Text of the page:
Trains and cars and tunnels

And the miles are eaten up once more taking me back down to Brighton. I should have probably got a hybrid car instead of Bergman. All this talking about how we can be more aware of the things we destroy in our endless quest for convenience, and then I drive to the coast with a petrol engine. Maybe I should get the train. Even though it costs too much.

As I was driving down I was listening to Radio 4 reporting the train wreck of HS2 being abandoned to Leeds and I was curious. Everything on the news was focussing on the broken promises. Surely the story is rounder?

I remembered a story about the young architect who built the Natural History Museum. It was his first big commission. The planned interior and exterior was packed with beautiful featured ornate stonework and detail. Apparently the architect had an old friend who had been around the block with public works. “They’ll suddenly cut your budget two thirds of the way through the work. Build the beautiful detail first and store them in a warehouse. If the detail is not already made, it’s the thing you’ll end up having to cut.” He did so. They cut the budget. The museum lost a wing, but kept the exquisite ornament.

There’ll be people in Leeds kicking themselves that they didn’t insist that the work started in the North and went down South. There’s no way they wouldn’t link it to London that way. I’m sure the public officials and commuters of Leeds feel hung out to dry, but I’m also interested to know about the objectors and campaigners – the naturalists and the environmentalists. None of the visible news takes them in yet. None of the talking heads on BBC 4 today said “Well, there’s a stretch of extremely valuable ancient woodland that we have been trying to preserve, and we are over the moon about the plans being dropped.” Swampy is in a tunnel somewhere, dancing around with joy. If the news wanted to put a positive spin on things it would likely be easy to find a level headed naturalist to take that standpoint. Despite the destruction of so much nature already, at least a pocket of the north will keep some of its long lived forestry, at the cost of another 20 minutes journey time for those people who get sucked back into the “Live Work Die” model that we are encouraged to campaign for.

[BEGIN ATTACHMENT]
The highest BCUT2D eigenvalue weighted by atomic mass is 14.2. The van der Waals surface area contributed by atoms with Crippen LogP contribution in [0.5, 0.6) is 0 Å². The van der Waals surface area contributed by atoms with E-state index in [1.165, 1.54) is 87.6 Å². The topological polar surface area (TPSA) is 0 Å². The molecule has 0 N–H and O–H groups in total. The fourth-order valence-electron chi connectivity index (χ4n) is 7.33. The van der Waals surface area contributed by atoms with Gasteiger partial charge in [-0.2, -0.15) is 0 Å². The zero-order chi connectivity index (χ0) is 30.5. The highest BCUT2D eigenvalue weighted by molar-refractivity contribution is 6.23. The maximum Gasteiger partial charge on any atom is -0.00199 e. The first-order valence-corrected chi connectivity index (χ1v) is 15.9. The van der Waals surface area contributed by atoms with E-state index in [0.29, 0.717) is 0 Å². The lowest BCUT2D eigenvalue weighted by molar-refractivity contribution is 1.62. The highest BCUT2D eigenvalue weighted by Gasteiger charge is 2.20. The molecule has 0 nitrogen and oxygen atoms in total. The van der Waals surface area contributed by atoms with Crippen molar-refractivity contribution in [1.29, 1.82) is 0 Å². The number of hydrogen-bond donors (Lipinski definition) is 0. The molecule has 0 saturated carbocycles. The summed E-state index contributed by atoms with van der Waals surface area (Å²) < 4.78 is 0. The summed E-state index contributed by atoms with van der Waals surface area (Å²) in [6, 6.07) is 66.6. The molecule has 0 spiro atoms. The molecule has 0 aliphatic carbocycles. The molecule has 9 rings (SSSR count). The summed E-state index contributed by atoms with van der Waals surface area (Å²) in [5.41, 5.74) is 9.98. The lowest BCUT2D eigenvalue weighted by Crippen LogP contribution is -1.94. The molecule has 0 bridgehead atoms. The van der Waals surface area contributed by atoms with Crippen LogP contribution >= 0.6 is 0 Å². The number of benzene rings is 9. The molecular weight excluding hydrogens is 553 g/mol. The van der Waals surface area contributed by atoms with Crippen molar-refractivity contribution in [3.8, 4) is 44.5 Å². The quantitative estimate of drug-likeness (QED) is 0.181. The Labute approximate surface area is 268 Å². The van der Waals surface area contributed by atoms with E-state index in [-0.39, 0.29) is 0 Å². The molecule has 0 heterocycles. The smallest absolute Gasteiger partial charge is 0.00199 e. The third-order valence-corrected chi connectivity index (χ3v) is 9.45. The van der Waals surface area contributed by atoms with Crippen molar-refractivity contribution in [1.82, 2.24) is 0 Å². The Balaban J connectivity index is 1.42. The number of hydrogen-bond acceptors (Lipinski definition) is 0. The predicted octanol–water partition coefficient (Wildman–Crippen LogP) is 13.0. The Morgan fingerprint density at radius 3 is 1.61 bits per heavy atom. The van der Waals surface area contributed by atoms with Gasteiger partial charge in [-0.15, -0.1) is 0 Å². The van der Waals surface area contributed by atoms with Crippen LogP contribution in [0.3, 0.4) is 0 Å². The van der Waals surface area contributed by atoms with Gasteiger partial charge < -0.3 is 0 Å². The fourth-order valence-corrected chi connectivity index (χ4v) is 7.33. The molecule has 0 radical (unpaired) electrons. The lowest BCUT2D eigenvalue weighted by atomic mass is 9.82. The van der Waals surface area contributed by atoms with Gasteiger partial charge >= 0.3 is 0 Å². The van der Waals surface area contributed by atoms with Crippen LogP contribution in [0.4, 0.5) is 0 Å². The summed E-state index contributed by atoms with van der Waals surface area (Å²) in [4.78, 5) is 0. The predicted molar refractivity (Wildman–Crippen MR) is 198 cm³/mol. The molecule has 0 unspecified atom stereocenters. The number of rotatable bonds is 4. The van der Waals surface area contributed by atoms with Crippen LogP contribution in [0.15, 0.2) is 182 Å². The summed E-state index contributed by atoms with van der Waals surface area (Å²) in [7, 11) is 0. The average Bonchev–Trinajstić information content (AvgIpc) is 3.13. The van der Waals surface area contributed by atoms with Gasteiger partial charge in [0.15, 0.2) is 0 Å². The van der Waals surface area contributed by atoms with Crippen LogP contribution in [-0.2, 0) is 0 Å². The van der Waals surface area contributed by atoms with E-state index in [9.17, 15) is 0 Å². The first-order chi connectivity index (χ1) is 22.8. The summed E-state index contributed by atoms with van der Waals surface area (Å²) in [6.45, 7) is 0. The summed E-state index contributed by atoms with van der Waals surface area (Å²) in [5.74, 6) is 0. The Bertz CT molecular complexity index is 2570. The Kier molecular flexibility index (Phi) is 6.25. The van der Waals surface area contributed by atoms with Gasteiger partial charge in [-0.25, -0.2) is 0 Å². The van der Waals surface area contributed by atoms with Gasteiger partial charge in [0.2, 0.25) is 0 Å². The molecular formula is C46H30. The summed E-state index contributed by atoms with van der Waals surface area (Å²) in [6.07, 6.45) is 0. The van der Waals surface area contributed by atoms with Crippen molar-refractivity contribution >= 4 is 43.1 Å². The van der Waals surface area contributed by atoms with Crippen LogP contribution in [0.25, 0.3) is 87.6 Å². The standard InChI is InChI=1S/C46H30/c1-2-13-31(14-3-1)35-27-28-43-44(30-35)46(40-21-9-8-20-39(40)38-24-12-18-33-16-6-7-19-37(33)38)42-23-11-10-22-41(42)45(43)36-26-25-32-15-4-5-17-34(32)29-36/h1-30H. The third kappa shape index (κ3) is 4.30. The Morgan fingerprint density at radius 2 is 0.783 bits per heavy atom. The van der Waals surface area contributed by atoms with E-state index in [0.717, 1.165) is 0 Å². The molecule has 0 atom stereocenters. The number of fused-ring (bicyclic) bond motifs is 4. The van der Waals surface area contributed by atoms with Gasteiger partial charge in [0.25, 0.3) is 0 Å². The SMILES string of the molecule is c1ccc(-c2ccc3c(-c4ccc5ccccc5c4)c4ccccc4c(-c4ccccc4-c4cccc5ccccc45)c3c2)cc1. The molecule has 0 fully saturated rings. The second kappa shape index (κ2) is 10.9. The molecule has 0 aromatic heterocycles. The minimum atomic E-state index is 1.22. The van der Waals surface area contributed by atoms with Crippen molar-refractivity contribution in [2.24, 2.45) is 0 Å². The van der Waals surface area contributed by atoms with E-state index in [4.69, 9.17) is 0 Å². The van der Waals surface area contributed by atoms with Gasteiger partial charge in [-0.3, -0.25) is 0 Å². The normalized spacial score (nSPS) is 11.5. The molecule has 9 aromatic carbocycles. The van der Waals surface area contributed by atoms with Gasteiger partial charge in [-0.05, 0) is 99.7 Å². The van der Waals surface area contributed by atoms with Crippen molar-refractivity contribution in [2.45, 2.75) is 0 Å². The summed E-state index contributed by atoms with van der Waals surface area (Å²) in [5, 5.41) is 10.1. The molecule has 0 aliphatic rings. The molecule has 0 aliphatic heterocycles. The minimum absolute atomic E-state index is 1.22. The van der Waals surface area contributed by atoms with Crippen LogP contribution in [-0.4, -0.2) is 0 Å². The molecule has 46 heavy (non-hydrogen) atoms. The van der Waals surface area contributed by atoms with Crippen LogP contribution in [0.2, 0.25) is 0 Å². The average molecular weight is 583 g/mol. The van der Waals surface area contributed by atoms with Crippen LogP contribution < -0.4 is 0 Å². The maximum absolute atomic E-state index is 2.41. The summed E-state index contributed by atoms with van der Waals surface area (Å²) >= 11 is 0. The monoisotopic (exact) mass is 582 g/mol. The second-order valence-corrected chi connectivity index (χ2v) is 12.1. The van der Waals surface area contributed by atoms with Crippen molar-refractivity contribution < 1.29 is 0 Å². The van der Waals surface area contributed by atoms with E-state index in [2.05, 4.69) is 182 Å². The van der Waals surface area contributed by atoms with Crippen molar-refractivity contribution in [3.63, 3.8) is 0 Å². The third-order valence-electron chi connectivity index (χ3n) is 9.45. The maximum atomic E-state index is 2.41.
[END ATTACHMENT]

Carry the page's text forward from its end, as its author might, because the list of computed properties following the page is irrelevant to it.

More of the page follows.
At least the negative spin to this news proves that the thing your rabid friend disparages as “the main stream media” is turning on this slippery bunch of salesmen. They’ve been astonishingly forgiving as we’ve watched them take so much, chip by chip by chip. It seems the worm is turning. The papers are never going to start cheering for Starmer, but I think they’ll start baying for Boris’s blood soon.

My work for the power network is done now. It’s done. Hooray. The last session was sadly a pretty disengaged bunch, but I feel like I did as good a job as I could under the circumstances, and with the material I had. Sixteen is a terrible age to be. It’s hard to be interested in anything. I just hope they don’t all end up flipping burgers.

Digging tunnels… There’s interesting stuff down there. They found important Roman remains while excavating a graveyard, that would never have been found otherwise. And presumably they also demolished the Norman Church. “Hey everybody, look at these statues!” *Bang*

Author: albarclay

This blog is a work of creative writing. Do not mistake it for truth. All opinions are mine and not that of my numerous employers.

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